Skip to content

A birthday potjie

December 30, 2011

It was my birthday yesterday and I had some friends round to the guest house to celebrate with me. I decided to treat them to a traditional “potjie”, slowly cooked on our braai, while we sat outside in the garden on a delightfully warm summer evening, and chatted over a glass or two.

In South Africa, potjiekos (pronounced poik-ee-kos) literally translated “small pot food”, is a stew prepared outdoors. It is traditionally cooked in a round cast iron three-legged pot, the potjie, brought from the Netherlands to South Africa in the 17th century and found in the homes and villages of people throughout southern Africa. The pot is traditionally heated outdoors using small amounts of wood or charcoal.

Potjiekos originated with the Voortrekkers, evolving as a stew made of venison and vegetables (if available), cooked in the potjie. As trekkers (pioneers) shot wild game, it was added to the pot. The large bones were included to thicken the stew. Each day when the wagons stopped, the pot was placed over a fire to simmer. New bones replaced old and fresh meat replaced meat eaten. Game included venison, poultry such as guinea fowl, wart hog, bushpig, rabbit and hare.

The potjie, with a bit of cooking oil inside, is placed on a fire until the oil has been sufficiently heated. Meat is added first, depending on the preference of the cook. This can be anything from lamb or pork to biltong. The meat is spiced and often a form of alcohol is added for flavour – mostly beer, Old Brown Sherry or a dessert wine.

When the meat is lightly browned, vegetables like potatoes and mielies (corn on the cob) are added, along with whatever spices are needed. Water or other liquids may or may not then be added, depending on the views of the potjie chef. The lid is then closed and the contents left to simmer slowly without stirring. This distinguishes a potjiekos from a stew that is stirred. The aim is that the flavours of the different ingredients mix as little as possible. Little sauce or water is used, so that cooking is by steam and not boiling in a sauce like a stew; thus the heat must be very low and constant. A potjie is usually accompanied by rice, breads or pasta, although we had some nice fresh salad on the side.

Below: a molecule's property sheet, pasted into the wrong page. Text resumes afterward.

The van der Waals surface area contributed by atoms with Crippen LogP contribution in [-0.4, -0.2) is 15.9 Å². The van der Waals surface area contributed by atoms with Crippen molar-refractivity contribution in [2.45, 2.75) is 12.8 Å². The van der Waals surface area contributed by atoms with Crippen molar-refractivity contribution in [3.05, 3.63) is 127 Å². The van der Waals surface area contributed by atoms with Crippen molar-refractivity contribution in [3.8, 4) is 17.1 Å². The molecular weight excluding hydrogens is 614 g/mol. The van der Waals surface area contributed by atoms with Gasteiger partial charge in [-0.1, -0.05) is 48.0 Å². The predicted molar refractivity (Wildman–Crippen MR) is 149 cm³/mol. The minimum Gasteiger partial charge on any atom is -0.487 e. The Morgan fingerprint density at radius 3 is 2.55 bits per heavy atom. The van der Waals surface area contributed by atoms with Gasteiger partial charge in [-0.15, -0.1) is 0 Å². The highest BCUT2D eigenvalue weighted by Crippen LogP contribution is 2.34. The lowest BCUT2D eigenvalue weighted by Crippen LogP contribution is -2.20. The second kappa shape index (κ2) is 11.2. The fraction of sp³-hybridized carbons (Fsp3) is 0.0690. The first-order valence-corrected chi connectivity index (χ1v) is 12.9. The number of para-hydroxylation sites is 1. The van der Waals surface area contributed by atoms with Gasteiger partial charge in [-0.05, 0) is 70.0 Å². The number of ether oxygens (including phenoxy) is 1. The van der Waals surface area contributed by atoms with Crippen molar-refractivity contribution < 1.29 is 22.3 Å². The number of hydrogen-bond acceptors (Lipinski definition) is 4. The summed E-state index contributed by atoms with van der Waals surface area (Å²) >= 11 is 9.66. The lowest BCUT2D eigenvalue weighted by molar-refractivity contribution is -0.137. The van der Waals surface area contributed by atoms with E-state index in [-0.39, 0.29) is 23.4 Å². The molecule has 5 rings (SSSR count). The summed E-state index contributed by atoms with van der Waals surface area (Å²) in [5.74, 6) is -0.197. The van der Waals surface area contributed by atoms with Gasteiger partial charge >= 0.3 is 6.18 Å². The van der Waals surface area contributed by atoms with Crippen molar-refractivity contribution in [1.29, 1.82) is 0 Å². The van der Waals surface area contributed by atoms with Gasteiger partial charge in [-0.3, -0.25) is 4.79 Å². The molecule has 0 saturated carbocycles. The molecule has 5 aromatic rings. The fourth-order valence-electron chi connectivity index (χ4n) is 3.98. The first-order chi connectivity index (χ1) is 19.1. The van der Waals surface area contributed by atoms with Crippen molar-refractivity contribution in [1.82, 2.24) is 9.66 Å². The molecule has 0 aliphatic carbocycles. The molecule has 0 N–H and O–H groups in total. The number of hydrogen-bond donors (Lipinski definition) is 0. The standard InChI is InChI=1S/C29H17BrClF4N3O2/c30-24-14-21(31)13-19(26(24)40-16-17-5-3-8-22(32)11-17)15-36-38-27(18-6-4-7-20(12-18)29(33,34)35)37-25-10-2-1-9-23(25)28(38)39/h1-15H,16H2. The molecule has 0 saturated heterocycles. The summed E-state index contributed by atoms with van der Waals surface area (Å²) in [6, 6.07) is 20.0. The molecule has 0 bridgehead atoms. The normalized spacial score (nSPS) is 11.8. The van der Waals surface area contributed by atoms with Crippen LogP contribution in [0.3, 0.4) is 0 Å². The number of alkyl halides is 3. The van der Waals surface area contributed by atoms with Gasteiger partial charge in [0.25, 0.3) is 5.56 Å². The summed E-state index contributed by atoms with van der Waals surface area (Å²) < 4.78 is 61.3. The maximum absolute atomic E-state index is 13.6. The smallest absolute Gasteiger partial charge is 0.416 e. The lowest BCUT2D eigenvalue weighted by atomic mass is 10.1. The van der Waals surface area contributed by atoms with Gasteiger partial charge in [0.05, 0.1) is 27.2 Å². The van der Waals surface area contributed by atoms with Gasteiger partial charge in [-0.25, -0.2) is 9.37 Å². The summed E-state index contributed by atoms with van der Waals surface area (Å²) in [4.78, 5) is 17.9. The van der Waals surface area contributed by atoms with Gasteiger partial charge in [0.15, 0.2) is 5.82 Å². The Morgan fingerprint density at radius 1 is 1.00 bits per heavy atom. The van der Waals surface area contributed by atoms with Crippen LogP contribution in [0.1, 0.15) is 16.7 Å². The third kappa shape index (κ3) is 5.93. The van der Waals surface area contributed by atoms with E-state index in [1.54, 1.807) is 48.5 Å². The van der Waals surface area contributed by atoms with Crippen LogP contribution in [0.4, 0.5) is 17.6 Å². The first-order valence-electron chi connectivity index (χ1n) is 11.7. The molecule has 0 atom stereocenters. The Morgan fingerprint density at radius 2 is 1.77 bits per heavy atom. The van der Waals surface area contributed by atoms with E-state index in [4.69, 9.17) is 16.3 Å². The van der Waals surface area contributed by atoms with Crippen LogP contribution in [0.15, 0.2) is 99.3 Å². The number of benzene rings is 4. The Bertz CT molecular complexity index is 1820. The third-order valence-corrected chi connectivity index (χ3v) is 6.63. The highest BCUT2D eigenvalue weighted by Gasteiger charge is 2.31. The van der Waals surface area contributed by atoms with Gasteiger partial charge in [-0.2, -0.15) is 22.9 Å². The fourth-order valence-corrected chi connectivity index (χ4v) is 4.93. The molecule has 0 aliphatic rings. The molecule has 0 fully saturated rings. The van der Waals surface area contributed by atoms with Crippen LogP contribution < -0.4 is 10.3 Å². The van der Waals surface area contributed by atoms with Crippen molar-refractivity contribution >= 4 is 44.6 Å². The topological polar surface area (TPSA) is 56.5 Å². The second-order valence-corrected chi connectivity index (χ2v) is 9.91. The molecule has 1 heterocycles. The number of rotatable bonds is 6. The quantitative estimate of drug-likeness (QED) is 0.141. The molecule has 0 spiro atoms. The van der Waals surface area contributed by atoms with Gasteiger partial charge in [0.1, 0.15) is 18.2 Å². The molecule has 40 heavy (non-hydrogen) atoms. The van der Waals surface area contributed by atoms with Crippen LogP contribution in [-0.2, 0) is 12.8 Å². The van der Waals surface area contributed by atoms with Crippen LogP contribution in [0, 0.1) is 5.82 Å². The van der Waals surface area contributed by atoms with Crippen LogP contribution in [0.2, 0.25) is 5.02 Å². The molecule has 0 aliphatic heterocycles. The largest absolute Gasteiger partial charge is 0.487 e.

Here are a couple of recipes – although not entirely authentic, you can cook in an ordinary stewpot or casserole dish on the hob or in a slow oven. The important thing is not to stir the dish while it is stewing, or it simply becomes a stew.

Curry Neck of Mutton Potjie
30 ml cooking oil
salt and pepper to taste
1.5 kg neck of mutton, cut into slices
3 medium onions, chopped
250 ml water
500 g whole baby carrots, peeled
500 g whole baby potatoes, peeled
20 ml sugar
10 ml mild curry powder
5 ml turmeric
125 ml milk

Heat the oil in the pot. Season the meat with salt and pepper and brown a few pieces at a time. Remove and set aside. Fry the onions until tender. Return the meat to the pot. Cover the meat with water, replace lid and simmer for 1 hour.
Add the carrots and potatoes and simmer for approximately 30 minutes. 
Mix the sugar, curry powder and turmeric with the milk and add. Simmer for another 15 minutes and gently stir through once. Add more water if the potjie becomes too dry and simmer for another 15 minutes.

Oxtail Potjie – probably the tastiest potjie recipe
500g Oxtails cut 2 inches thick pieces
10 slices Bacon cut in 1 inch pieces
½ cup Flour seasoned with salt and pepper
1 litre beef stock
1 can tomato paste
1 Bay leaf
6 black peppercorns
1 bouquet garni
6 large leeks, chopped coarsely
2 large onions, chopped coarsely
6 large carrots, chopped coarsely
20 button mushrooms
1 cup red wine
½ cup sherry
½ cup cream
2 tablespoons butter
2 tablespoons olive oil
2 tablespoons crushed garlic

1. Dry oxtails with paper towel.
2. Put seasoned flour in a Ziplock bag, then add the Oxtail and shake to coat with flour.
3. Heat butter and olive oil and sauté bacon pieces.
4. Remove bacon and brown Oxtail in resulting fat, remove and drain.
5. Finely dice 4 of the carrots. Coarsely chop the onions and the leeks.
6. Add the finely diced carrots, leeks, onions and sauté until softened
7. Add Oxtail, bacon, bouquet garni, bay leaf, peppercorns, garlic, tomato sauce, red wine, sherry.
8. Bring slowly to a boil and cook slowly for 3 – 4 hours.
9. 1 hour before serving cut the remaining carrots into 1 inch pieces, add them and mushrooms and continue cooking slowly.
10. Just prior to serving, add cream and stir in.
11. If you want to thicken the sauce mix some cornstarch with the cream before adding.

Advertisements
Leave a Comment

Leave a Reply

Fill in your details below or click an icon to log in:

WordPress.com Logo

You are commenting using your WordPress.com account. Log Out / Change )

Twitter picture

You are commenting using your Twitter account. Log Out / Change )

Facebook photo

You are commenting using your Facebook account. Log Out / Change )

Google+ photo

You are commenting using your Google+ account. Log Out / Change )

Connecting to %s

%d bloggers like this: